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Scientists Demand Inquiry Over Wi-Fi
The Independent
Journalist: Jonathan Owen
April 29, 2007

The health risks posed by Wi-Fi technology should be investigated by eminent scientists to ensure that a generation will not be damaged by growing levels of "electronic smog".

"The research hasn't been done. Therefore we cannot assume that there are no effects," said Dennis Henshaw, professor of human radiation at Bristol University. "I would be in favour of an inquiry into the dangers of Wi-Fi. This technology is being wheeled out without any checks and balances."

His concerns were echoed by Alan Preece, professor of medical physics at Bristol University, a pioneer of the research into the effects of mobile phones on the brain. "No one is really aware of what we are dealing with," he said. "The Department for Trade and Industry needs to take the lead and do some investigation."

The developments came after a week in which a row has flared between scientists around the world. The exchanges were prompted by reports in last week's Independent on Sunday that teaching unions and scientists have been pressing for an official investigation into the potential risks of Wi-Fi.

The Health Protection Agency (HPA), chaired by Sir William Stewart, has yet to announce publicly its intentions, but senior sources have admitted to this newspaper that proper research needs to be done to ensure that Wi-Fi does not present a danger to children, acknowledging there are ethical issues and public health concerns.

It emerged yesterday that Professor Lawrie Challis, the head of the Government's committee on mobile phone safety, is also urging caution. "Since we advise that children should be discouraged from using mobile phones, we should also discourage children from placing their laptop on their lap when they are using Wi-Fi," he said.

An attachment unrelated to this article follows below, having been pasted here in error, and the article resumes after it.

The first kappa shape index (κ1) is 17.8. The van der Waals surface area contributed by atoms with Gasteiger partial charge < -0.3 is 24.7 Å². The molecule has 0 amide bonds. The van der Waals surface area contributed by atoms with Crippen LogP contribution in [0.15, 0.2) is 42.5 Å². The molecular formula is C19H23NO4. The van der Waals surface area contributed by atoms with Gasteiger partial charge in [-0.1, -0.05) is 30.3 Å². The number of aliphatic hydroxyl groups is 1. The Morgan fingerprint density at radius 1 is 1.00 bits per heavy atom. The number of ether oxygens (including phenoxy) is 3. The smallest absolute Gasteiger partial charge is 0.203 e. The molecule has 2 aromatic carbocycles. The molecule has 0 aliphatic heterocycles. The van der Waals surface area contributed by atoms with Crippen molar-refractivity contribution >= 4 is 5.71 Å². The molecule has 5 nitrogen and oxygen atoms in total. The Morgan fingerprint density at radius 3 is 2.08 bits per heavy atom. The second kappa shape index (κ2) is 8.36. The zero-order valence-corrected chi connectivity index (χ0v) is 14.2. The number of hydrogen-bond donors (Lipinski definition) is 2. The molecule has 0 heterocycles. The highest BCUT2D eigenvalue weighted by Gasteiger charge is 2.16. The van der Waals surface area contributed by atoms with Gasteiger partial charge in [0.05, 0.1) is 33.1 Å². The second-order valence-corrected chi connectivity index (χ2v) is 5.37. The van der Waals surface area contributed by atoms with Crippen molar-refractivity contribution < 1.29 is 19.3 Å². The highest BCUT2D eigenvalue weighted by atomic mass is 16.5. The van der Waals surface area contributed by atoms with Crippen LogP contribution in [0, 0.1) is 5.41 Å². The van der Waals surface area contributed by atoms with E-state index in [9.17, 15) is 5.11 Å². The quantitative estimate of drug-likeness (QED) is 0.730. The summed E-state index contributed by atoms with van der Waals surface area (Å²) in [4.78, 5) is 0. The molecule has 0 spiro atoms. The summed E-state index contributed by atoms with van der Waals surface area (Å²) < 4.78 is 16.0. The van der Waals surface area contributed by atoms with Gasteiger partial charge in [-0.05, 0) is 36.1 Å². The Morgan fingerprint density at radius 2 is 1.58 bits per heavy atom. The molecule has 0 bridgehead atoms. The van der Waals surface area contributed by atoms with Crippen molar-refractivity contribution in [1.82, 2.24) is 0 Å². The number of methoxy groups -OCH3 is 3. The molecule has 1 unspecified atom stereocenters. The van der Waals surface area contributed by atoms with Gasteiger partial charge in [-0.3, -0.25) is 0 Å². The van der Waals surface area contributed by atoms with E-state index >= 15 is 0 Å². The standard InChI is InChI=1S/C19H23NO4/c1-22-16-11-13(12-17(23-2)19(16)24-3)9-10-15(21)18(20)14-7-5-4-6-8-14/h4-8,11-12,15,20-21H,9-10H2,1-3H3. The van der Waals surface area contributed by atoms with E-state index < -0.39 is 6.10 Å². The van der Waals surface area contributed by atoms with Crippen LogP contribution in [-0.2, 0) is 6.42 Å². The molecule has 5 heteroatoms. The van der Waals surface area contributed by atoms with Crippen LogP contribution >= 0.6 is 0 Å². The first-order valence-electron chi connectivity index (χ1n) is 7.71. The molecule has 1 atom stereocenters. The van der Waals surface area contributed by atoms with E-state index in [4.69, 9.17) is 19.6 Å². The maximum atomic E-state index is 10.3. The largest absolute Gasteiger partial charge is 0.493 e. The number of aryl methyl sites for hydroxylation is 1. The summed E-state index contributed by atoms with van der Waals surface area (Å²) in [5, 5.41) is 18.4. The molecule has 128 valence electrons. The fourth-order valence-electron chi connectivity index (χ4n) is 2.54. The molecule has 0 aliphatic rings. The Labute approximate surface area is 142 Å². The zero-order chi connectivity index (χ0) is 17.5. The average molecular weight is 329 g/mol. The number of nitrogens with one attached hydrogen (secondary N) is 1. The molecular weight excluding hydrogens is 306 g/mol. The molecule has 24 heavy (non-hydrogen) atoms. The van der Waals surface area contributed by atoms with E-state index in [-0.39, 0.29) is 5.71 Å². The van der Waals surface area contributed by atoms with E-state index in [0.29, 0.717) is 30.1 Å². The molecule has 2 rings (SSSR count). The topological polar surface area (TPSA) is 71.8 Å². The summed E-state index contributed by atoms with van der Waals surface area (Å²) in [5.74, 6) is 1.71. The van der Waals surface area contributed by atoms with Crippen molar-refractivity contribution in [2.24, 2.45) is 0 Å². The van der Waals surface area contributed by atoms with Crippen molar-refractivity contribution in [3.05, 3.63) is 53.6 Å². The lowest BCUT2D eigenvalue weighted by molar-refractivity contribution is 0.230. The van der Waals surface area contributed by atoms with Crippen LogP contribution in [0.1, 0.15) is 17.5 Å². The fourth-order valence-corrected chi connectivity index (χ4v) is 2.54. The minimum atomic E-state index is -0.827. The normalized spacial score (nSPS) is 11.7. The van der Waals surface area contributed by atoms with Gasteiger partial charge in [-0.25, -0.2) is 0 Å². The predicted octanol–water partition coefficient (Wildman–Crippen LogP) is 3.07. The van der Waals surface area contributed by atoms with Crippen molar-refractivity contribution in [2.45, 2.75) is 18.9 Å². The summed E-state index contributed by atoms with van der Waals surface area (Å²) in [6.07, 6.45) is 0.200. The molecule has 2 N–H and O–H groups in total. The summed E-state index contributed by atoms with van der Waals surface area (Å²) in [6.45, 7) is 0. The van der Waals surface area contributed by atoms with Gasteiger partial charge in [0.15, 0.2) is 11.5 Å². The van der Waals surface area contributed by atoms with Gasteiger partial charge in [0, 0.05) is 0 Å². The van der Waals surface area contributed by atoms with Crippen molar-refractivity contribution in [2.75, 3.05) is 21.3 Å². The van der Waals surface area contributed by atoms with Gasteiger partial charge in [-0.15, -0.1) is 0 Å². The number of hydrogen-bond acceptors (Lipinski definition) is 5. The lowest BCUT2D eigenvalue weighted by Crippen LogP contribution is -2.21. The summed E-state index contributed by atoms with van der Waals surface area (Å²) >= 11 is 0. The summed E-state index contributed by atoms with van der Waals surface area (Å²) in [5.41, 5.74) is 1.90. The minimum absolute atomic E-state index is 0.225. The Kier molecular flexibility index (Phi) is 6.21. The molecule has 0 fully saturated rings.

And Dr George Carlo, chair of the Science and Public Policy Institute in the US, is setting up a global registry of people suffering from symptoms relating to the technology. Commenting on Sir William's stance, he said: "I know he is under enormous pressure from the mobile telecommunications industry, and the official stance being taken by HPA is one that is different to his personal views. That is the reality. The HPA has dropped the ball in not requiring testing before Wi-Fi goes into schools."

The concern is not confined to scientists. Last week saw the Professional Association of Teachers call for a formal investigation into the health risks.

The explosion in Wi-Fi shows no sign in slowing. One in five adults own a wireless laptop and half of primary schools and four-fifths of secondary schools now use wireless networks.

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